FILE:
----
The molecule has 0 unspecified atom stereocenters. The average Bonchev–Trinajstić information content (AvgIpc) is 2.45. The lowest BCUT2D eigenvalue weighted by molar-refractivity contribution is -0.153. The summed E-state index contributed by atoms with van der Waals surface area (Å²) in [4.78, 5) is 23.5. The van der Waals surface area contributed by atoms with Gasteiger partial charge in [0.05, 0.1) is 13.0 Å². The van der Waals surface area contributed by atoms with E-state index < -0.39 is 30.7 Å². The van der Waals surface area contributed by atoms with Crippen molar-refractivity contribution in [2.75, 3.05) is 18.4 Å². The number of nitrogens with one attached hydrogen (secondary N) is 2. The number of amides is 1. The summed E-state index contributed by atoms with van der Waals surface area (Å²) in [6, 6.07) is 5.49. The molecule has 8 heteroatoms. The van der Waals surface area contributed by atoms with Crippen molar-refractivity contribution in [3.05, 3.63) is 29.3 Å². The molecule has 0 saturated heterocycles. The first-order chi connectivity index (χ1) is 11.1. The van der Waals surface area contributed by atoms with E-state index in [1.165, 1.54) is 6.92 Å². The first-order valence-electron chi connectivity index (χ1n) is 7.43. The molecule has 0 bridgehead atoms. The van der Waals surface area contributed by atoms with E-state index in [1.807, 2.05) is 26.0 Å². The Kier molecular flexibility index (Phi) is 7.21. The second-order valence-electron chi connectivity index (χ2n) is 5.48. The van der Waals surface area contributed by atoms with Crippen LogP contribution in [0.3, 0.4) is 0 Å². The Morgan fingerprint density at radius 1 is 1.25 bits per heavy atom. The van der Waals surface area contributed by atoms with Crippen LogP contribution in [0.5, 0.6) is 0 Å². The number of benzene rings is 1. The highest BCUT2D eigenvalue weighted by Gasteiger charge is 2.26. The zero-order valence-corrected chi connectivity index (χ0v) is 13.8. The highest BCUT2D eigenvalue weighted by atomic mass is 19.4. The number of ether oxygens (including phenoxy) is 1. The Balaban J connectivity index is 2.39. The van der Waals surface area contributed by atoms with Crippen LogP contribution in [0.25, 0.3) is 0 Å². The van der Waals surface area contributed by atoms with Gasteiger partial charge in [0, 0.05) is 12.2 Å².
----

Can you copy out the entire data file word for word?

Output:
The molecule has 0 unspecified atom stereocenters. The average Bonchev–Trinajstić information content (AvgIpc) is 2.45. The lowest BCUT2D eigenvalue weighted by molar-refractivity contribution is -0.153. The summed E-state index contributed by atoms with van der Waals surface area (Å²) in [4.78, 5) is 23.5. The van der Waals surface area contributed by atoms with Gasteiger partial charge in [0.05, 0.1) is 13.0 Å². The van der Waals surface area contributed by atoms with E-state index < -0.39 is 30.7 Å². The van der Waals surface area contributed by atoms with Crippen molar-refractivity contribution in [2.75, 3.05) is 18.4 Å². The number of nitrogens with one attached hydrogen (secondary N) is 2. The number of amides is 1. The summed E-state index contributed by atoms with van der Waals surface area (Å²) in [6, 6.07) is 5.49. The molecule has 8 heteroatoms. The van der Waals surface area contributed by atoms with Crippen molar-refractivity contribution in [3.05, 3.63) is 29.3 Å². The molecule has 0 saturated heterocycles. The first-order chi connectivity index (χ1) is 11.1. The van der Waals surface area contributed by atoms with E-state index in [1.165, 1.54) is 6.92 Å². The first-order valence-electron chi connectivity index (χ1n) is 7.43. The molecule has 0 bridgehead atoms. The van der Waals surface area contributed by atoms with E-state index in [1.807, 2.05) is 26.0 Å². The Kier molecular flexibility index (Phi) is 7.21. The second-order valence-electron chi connectivity index (χ2n) is 5.48. The van der Waals surface area contributed by atoms with Crippen LogP contribution in [0.3, 0.4) is 0 Å². The Morgan fingerprint density at radius 1 is 1.25 bits per heavy atom. The van der Waals surface area contributed by atoms with Crippen LogP contribution in [0.5, 0.6) is 0 Å². The number of benzene rings is 1. The highest BCUT2D eigenvalue weighted by Gasteiger charge is 2.26. The zero-order valence-corrected chi connectivity index (χ0v) is 13.8. The highest BCUT2D eigenvalue weighted by atomic mass is 19.4. The number of ether oxygens (including phenoxy) is 1. The Balaban J connectivity index is 2.39. The van der Waals surface area contributed by atoms with Crippen LogP contribution in [0.25, 0.3) is 0 Å². The van der Waals surface area contributed by atoms with Gasteiger partial charge in [0, 0.05) is 12.2 Å².